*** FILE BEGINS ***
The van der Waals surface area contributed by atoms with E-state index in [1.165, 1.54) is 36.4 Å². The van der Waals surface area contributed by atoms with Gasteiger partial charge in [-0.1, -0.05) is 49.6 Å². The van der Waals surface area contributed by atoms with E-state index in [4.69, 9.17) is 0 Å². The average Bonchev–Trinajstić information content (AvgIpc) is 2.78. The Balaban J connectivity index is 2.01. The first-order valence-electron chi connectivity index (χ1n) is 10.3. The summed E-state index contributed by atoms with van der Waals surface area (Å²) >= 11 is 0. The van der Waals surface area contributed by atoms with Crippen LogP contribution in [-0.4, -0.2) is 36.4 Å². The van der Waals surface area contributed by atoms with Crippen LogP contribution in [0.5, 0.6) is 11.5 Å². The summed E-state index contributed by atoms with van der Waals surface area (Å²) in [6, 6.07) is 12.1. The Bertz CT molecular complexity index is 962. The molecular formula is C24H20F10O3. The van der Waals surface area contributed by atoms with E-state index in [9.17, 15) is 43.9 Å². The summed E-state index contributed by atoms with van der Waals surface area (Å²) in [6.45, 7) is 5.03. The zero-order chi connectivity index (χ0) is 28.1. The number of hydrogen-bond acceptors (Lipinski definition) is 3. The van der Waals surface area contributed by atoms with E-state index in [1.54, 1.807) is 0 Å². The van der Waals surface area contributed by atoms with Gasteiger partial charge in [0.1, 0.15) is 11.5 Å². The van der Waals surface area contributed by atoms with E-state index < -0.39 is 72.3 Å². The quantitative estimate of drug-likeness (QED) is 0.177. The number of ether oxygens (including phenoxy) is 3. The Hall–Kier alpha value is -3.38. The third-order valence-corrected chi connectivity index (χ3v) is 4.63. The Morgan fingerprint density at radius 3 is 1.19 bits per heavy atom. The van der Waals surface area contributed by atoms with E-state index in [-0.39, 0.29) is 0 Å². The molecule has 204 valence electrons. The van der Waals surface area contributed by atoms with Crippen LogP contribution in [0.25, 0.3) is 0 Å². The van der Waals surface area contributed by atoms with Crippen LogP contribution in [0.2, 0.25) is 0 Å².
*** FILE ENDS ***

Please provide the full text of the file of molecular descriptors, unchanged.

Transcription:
The van der Waals surface area contributed by atoms with E-state index in [1.165, 1.54) is 36.4 Å². The van der Waals surface area contributed by atoms with Gasteiger partial charge in [-0.1, -0.05) is 49.6 Å². The van der Waals surface area contributed by atoms with E-state index in [4.69, 9.17) is 0 Å². The average Bonchev–Trinajstić information content (AvgIpc) is 2.78. The Balaban J connectivity index is 2.01. The first-order valence-electron chi connectivity index (χ1n) is 10.3. The summed E-state index contributed by atoms with van der Waals surface area (Å²) >= 11 is 0. The van der Waals surface area contributed by atoms with Crippen LogP contribution in [-0.4, -0.2) is 36.4 Å². The van der Waals surface area contributed by atoms with Crippen LogP contribution in [0.5, 0.6) is 11.5 Å². The summed E-state index contributed by atoms with van der Waals surface area (Å²) in [6, 6.07) is 12.1. The Bertz CT molecular complexity index is 962. The molecular formula is C24H20F10O3. The van der Waals surface area contributed by atoms with E-state index in [9.17, 15) is 43.9 Å². The summed E-state index contributed by atoms with van der Waals surface area (Å²) in [6.45, 7) is 5.03. The zero-order chi connectivity index (χ0) is 28.1. The number of hydrogen-bond acceptors (Lipinski definition) is 3. The van der Waals surface area contributed by atoms with E-state index in [1.54, 1.807) is 0 Å². The van der Waals surface area contributed by atoms with Gasteiger partial charge in [0.1, 0.15) is 11.5 Å². The van der Waals surface area contributed by atoms with E-state index < -0.39 is 72.3 Å². The quantitative estimate of drug-likeness (QED) is 0.177. The number of ether oxygens (including phenoxy) is 3. The Hall–Kier alpha value is -3.38. The third-order valence-corrected chi connectivity index (χ3v) is 4.63. The Morgan fingerprint density at radius 3 is 1.19 bits per heavy atom. The van der Waals surface area contributed by atoms with E-state index in [-0.39, 0.29) is 0 Å². The molecule has 204 valence electrons. The van der Waals surface area contributed by atoms with Crippen LogP contribution in [0.25, 0.3) is 0 Å². The van der Waals surface area contributed by atoms with Crippen LogP contribution in [0.2, 0.25) is 0 Å².